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The Kidney Transplant Program at Cincinnati Children’s strives to optimize the quality of life of children suffering from kidney diseases. Our goal is to assist you in understanding the care and issues surrounding kidney disease and the steps involved in kidney transplantation.
Our staff believes the best results occur when families work together with the healthcare team. Understanding your child’s condition and treatment options is an important first step.
In cooperation with surgical subspecialists, the Nephrology and Hypertension Division at Cincinnati Children’s is deeply committed to a comprehensive post-transplant patient care program. The program started in 1965.
A study in the American Journal of Transplantation cites evidence in favor of using the protein biomarkers NGAL and IL-18 as a means to determine whether kidney transplant patients will require dialysis within the first week of transplant surgery.
Transplant kidneys can come from two sources − a living donor or a deceased donor. A living donor must be at least 18 years old and is usually a patient’s relative, such as:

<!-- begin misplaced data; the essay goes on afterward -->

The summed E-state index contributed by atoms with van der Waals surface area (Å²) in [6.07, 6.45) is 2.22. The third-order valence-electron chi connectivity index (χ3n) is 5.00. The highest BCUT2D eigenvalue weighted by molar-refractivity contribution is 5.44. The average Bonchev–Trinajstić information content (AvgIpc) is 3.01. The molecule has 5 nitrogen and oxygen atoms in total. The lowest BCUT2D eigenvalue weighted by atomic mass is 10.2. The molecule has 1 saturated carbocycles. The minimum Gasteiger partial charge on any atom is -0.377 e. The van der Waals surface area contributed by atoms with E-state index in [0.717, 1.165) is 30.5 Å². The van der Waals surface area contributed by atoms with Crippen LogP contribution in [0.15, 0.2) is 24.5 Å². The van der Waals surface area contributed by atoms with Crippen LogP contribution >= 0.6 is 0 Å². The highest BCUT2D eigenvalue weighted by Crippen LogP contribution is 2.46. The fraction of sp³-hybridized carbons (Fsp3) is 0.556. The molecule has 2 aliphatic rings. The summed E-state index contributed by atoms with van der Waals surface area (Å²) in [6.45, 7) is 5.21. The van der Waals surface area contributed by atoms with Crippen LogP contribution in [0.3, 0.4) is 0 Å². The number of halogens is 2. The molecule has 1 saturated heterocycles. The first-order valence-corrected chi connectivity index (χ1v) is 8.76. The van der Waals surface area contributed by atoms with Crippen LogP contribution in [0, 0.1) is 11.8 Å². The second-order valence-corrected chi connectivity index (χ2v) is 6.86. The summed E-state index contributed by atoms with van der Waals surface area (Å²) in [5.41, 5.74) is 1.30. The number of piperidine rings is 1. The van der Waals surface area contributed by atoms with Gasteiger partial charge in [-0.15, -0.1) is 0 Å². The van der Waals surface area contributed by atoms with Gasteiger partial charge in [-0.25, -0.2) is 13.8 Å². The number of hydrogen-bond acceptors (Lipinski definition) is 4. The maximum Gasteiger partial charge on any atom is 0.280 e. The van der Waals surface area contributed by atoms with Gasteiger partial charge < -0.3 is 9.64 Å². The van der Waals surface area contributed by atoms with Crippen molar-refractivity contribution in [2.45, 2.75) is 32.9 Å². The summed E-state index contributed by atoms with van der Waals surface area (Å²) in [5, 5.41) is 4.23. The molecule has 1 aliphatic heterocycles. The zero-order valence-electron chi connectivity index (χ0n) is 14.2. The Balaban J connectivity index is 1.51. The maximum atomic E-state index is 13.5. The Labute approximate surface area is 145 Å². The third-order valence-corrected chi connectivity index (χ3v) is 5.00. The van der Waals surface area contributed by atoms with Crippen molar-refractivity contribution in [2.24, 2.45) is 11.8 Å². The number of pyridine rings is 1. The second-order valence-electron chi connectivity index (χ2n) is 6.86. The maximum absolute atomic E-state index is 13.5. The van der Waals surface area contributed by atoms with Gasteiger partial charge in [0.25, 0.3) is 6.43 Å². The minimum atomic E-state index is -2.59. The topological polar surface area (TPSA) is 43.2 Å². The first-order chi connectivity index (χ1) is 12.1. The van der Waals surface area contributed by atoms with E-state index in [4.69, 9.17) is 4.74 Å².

In some cases, living donors with other ties to the patient may be considered, such as a step-parent, an adoptive parent or a family friend. They will undergo extensive testing to make sure that they are healthy and do not appear to be at risk of future kidney problems themselves.
If no living donor is available, the patient can be placed on the waiting list for a deceased donor kidney. This happens when someone has died whose family has agreed to donate their organs for transplantation. When a deceased donor who is a match for the waiting patient is identified, the patient is contacted to come to the hospital for the transplant surgery. The waiting time on the list can be long, from months to years.
Learn about how United Network for Organ Sharing (UNOS) helps unite the transplant community to save lives through organ transplantation.
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